California Sun

Good morning. It's Friday, July 6.

A judge denies the Trump administration on sanctuary law.
The shrinking of Mono Lake sets up a showdown with L.A.
And a look at Oakland's crazy sideshow culture.

The lede


Ruling for California

Moina Shaiq attended a rally in support of California's sanctuary policies in San Francisco on Jan. 25, 2017.

Jeff Chiu/A.P.

A federal judge on Thursday rejected the Trump administration's effort to block California from limiting police cooperation with immigration agents.

"Refusing to help is not the same as impeding," U.S. District Court Judge John Mendez wrote in his opinion.

Mendez did, however, block parts of one so-called sanctuary law that prohibited employers from voluntarily letting immigration officials access their workplaces, saying it put businesses in a predicament.

Kevin de León, the Democratic lawmaker who introduced the state sanctuary legislation, praised the ruling as a victory. "California is under no obligation to assist Trump tear apart families," he said.

Read more in the L.A. Times and Politico.



A couple weeks ago, it was "eviscerated." Now California's net neutrality bill is being rehabilitated. Lawmakers said they'd reached a deal on legislation to ensure equal access to the internet after an attempt to water down the rules sparked a backlash. If passed, it would create the toughest net neutrality protections in the country.


Ever get annoyed that you had to call a phone number and talk to a person just to cancel a subscription? As of July 1, companies are now required to let customers who purchased a service online also cancel it online. The law, which applies to any business with customers in California, has national implications.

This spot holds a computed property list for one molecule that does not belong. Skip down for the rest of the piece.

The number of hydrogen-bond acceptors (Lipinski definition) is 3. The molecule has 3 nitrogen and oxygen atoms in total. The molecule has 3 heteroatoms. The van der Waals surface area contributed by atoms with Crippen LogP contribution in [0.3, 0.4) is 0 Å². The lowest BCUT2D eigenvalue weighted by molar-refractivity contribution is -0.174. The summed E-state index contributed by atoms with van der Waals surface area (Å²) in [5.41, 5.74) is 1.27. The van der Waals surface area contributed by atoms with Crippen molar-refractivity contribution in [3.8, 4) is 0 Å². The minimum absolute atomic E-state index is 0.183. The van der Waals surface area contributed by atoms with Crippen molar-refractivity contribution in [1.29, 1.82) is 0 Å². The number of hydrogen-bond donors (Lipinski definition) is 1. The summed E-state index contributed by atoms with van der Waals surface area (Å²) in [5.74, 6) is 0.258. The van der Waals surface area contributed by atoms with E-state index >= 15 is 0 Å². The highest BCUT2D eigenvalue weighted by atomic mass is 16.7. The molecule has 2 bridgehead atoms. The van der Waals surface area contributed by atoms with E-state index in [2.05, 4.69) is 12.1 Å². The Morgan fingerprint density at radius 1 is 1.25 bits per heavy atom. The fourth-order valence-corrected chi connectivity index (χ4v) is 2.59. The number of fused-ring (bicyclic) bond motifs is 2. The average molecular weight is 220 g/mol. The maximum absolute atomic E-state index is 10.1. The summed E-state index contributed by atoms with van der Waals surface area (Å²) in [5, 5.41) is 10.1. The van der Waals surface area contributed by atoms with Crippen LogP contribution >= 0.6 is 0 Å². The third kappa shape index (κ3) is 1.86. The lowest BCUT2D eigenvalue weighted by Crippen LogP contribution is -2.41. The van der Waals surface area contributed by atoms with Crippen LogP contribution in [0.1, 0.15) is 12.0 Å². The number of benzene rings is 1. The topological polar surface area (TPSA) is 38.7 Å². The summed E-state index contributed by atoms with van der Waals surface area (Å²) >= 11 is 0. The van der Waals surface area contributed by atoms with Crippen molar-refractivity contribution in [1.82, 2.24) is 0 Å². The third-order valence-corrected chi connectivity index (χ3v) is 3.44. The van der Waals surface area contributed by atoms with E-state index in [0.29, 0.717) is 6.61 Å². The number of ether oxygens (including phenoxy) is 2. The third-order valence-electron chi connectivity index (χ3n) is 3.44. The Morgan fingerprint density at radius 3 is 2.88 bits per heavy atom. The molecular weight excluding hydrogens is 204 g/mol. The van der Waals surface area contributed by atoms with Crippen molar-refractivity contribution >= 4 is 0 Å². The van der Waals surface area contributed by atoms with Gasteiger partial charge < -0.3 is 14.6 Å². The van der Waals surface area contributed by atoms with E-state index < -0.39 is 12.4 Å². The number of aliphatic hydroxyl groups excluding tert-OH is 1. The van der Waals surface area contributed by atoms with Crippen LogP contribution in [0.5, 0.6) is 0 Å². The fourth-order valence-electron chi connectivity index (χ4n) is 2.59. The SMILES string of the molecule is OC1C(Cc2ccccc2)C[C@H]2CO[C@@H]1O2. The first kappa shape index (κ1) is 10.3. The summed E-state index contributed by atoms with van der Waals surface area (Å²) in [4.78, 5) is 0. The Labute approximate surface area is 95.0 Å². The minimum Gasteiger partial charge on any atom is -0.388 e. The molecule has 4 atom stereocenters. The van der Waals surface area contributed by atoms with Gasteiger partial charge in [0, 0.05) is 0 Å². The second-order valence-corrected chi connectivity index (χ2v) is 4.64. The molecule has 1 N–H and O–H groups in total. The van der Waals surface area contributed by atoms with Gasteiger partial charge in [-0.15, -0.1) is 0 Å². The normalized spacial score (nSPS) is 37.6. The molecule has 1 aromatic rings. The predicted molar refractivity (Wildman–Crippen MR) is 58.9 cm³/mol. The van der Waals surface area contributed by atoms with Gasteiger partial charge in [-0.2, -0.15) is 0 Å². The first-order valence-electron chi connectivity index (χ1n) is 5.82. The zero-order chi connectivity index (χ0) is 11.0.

John Cox, a businessman, spoke during the California Republican Party convention in San Diego in May.

Gregory Bull/A.P.

John Cox, the Republican candidate for governor, has said he opposes the right to an abortion even in cases of rape and incest, a position that puts him out of step with most California voters. “Rape and incest are horrible crimes that should be punished severely," he once wrote. "Killing the child is punishing the wrong person.”


Less snowmelt has flowed into Mono Lake as a consequence of climate change.

"We’re headed for a showdown with Los Angeles; no doubt about it." Climate change and water diversions by Los Angeles have combined to lower the level of Mono Lake in the Eastern Sierra. Its receding shoreline has exposed lake bed and kicked up dust that can lodge deep in people's lungs, causing respiratory injuries.